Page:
Hester Eby: The Tour Guide Works at The Myrtles Even Today

The Myrtles Plantation, located in St. Francisville, Louisiana, is renowned for its rich history and eerie reputation as one of America’s most haunted places. Built in the late 18th century, this antebellum mansion boasts stunning architecture and sprawling grounds, but it’s believed to be inhabited by numerous spirits, including the ghost of a former slave named Chloe and the spirits of children who perished under unexplained circumstances.

In Netflix’s ‘Files of the Unexplained’ episode titled ‘Ghosts of Myrtles Plantation,’ believers and non-believers alike come together to explore the mysteries surrounding the plantation. Through interviews and investigations, the episode explores the reported sightings and spooky phenomena experienced by visitors and staff alike. Hester Eby, who has served as a tour guide at the plantation for many years, offers her insights and perspectives on the eerie happenings, providing a glimpse into the enduring allure of The Myrtles Plantation and its haunted history.

Hester Eby Experienced Paranormal Activities at the Plantation

Hester Eby stumbled upon the opportunity to work at Myrtles Plantation while perusing the phonebook for job openings. The book fell from her hands and landed on the page where the Myrtles’ name was listed and little did she know, it would become a fateful employment that would span many years. Landing the role of a tour guide, she immersed herself in learning the rich history of the plantation. Despite being aware of the ghost stories and alleged paranormal encounters associated with the site, Hester’s fascination with uncovering the historical narratives of the place outweighed any apprehension. Her passion for storytelling and sharing the plantation’s history with visitors became a defining aspect of her role at Myrtles Plantation.

Throughout the episode, Hester Eby shares numerous encounters she and the guests staying at the plantation have had. One such eerie incident involved a little girl visiting with her mother. Upon entering, the girl looked towards Eby, questioning why she appeared dirty and if she was hungry. Perplexed, Eby soon realized that the girl wasn’t addressing her but rather something unseen, suggesting a ghostly presence that only the child could perceive.

When she was asked about the people who do not believe that ghosts are real, she said, “There is room for different beliefs… We are not here to prove anything to anyone. I enjoy telling you the stories. We as tour guides enjoy telling stories and that is it. We like to entertain our guests.” She said that she recognized her role in keeping the plantation alive.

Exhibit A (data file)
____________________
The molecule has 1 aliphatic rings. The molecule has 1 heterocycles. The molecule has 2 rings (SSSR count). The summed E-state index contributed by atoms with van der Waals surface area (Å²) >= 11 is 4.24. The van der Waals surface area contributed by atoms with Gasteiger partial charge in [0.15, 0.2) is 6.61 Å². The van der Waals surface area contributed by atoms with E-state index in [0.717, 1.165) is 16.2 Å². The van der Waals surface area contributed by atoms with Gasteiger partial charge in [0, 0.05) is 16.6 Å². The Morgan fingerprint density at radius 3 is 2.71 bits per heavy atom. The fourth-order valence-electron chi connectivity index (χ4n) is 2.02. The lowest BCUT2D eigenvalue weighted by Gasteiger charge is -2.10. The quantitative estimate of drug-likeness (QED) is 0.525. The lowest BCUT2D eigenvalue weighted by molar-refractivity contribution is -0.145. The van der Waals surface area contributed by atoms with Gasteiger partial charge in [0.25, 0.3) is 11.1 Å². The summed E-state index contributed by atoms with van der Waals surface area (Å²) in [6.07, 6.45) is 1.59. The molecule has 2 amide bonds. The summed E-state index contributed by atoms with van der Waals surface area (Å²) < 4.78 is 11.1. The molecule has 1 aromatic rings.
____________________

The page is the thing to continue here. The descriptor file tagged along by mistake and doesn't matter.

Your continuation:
Hester recounted several eerie encounters of guests at Myrtles Plantation, including an instance where visitors on the back porch praised non-existent waitstaff, only to learn they were likely seeing apparitions. She also discussed the plantation’s famous mirror, a focal point for paranormal activity. Traditionally, mirrors were covered with a black cloth when someone died, but one family left it only partially covered when their children passed, leading to a lingering handprint visible today. Photographers often capture ghostly images of children in the mirror, adding to the plantation’s haunted reputation.

Where is Hester Eby Now?

Hester Eby remains a prominent tour guide at the Myrtles Plantation, renowned for her captivating storytelling and deep knowledge of the plantation’s history and hauntings. Her expertise has made her a sought-after guide, with visitors often praising her tours and leaving glowing reviews. Eby’s talents have also led to her appearances in numerous TV shows, documentaries, and episodes focusing on the plantation, such as ‘Death Walker,’ where her skills as a storyteller shine through, solidifying her reputation as a masterful orator.

Image Credit: Nick Groff/X

When asked if she believed in ghosts herself, she gave a simple explanation. She said, “A lot of people ask me, before I came to the Myrtles, did I believe in ghosts? Yes, I’ve always believed in ghosts, But there’s something about being here and believing in ghosts, and then just opening myself to what is here. It’s so much that we do not know.” She is respectful to the place and says that she always remembers it is not the ghosts who are the visitors but she is.

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